Glass half-full? Wine glasses seven times bigger than 300 years ago

Glass capacity increased from 66ml in 1700s to mean wine glass size of 449ml in 2017

Wine glasses have gotten seven times larger over the last 300 years, with the biggest increases occurring over the last two decades, a new study has found.

Glass capacity increased from 66ml in the 1700s to a mean wine glass size of 449ml in 2017, according to the British Medical Journal (BMJ) study.

The researchers said it is hard to say if the increase in glass size is leading or responding to increased thirst for wine among populations.

The study said the growth in glass size has certainly dovetailed with an increase in consumption of wine, which in Ireland saw a record-equalling 9 million cases sold last year, matching the figure for 2011.


The study is released just in time to save as ammunition for an interesting anecdote for the Christmas day dinner table.

The research may also come in handy the morning after any festive night out, allowing people to place the blame for their ringing hangover on the upward trend of wine glass sizes over the last three centuries.

However, the study does not examine any change in the size of wine bottles, so for “those” Christmas parties where you end up counting the wine you had by bottles rather than glasses, the research provides no excuse to hide behind.

In the United Kingdom wine consumption rose almost fourfold between 1960 and 1980, and almost doubled again between 1980 and 2004. But the study outlines that cheaper prices, wider availability and greater marketing of wine were also likely to play a role in increasing wine consumption.

The data about glass sizes over time was obtained by researchers who conducted online searches and spoke to experts in antique glassware, including museum curators, to obtain measurements of 411 glasses from 1700 to modern day.

Size matters

In a separate experiment carried out in Cambridge last year, researchers found that selling wine in larger glasses — even when the amount in the glass remained the same — may encourage people to drink more.

They found using larger glasses led to an almost 10 per cent increase in sales.

Prof Theresa Marteau, director of the Behaviour and Health Research Unit at Cambridge University, said: "Wine will no doubt be a feature of some merry Christmas nights, but when it comes to how much we drink, wine glass size probably does matter."

Alcohol is the fifth largest risk factor for premature mortality and disability in high income countries.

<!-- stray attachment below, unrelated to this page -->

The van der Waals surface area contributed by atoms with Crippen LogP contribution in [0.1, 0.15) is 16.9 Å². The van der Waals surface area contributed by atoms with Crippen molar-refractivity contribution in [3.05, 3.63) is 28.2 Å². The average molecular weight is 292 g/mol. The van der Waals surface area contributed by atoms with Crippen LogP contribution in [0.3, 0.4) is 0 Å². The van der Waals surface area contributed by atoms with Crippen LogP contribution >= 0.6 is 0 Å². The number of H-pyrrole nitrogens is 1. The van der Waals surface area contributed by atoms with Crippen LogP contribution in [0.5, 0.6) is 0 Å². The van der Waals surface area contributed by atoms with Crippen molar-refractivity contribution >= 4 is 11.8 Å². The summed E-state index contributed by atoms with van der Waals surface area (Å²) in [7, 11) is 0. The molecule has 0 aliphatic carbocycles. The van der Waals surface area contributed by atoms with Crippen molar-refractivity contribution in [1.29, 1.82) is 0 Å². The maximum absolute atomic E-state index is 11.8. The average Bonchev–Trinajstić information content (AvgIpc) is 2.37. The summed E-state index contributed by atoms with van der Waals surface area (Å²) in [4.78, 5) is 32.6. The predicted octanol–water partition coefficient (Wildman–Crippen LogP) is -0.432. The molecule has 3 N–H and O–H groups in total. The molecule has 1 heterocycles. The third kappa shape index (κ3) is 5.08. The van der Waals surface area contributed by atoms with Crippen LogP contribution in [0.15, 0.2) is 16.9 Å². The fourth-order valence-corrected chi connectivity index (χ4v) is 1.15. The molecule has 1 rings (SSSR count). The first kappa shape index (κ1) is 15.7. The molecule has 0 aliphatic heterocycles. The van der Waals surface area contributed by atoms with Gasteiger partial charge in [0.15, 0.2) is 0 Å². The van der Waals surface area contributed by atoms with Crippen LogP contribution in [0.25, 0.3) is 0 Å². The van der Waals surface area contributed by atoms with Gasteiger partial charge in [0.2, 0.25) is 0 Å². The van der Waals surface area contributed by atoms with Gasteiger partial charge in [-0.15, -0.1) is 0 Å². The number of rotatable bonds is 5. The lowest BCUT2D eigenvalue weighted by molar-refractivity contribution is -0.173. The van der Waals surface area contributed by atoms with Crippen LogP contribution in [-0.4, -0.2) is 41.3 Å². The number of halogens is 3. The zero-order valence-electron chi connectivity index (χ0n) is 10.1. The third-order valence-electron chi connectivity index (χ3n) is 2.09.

Dr Zorana Zupan, first author of the glass size study, said: "Our findings suggest that the capacity of wine glasses in England increased significantly over the past 300 years.

“For the most part, this was gradual, but since the 1990s, the size has increased rapidly.

“Whether this led to the rise in wine consumption in England, we can’t say for certain, but a wine glass 300 years ago would only have held about a half of today’s small measure.

“On top of this, we also have some evidence that suggests wine glass size itself influences consumption.”

Increases in the size of wine glasses over time likely reflect changes in a number of factors including price, glass technology, societal wealth and wine appreciation.

For instance, the “Glass Excise” tax, levied in the mid-18th century, led to the manufacture of smaller glass products, and sizes increased after it was abolished in 1845.

Researchers argue that new policy options could become viable if it was proven that larger wine glasses had an impact upon consumption.

These policy options could include restricting the size of wine glasses in licensed premises, potentially shifting the societal norm and encouraging people to use smaller glasses at home.

The study concedes that December may not be the best month to float any battle to cap or reverse the increased size in wine glasses. The ground for that conversation may be more fertile in January, when people still have fresh memories of vino hangovers from Christmas past, among New Year’s resolutions lists and the usual promises of “never again”.

The researchers suggest in their report “while there will be some resistance to these suggestions, their palatability will be greater in the month of January.”- Additional reporting PA

Jack Power

Jack Power

Jack Power is acting Europe Correspondent of The Irish Times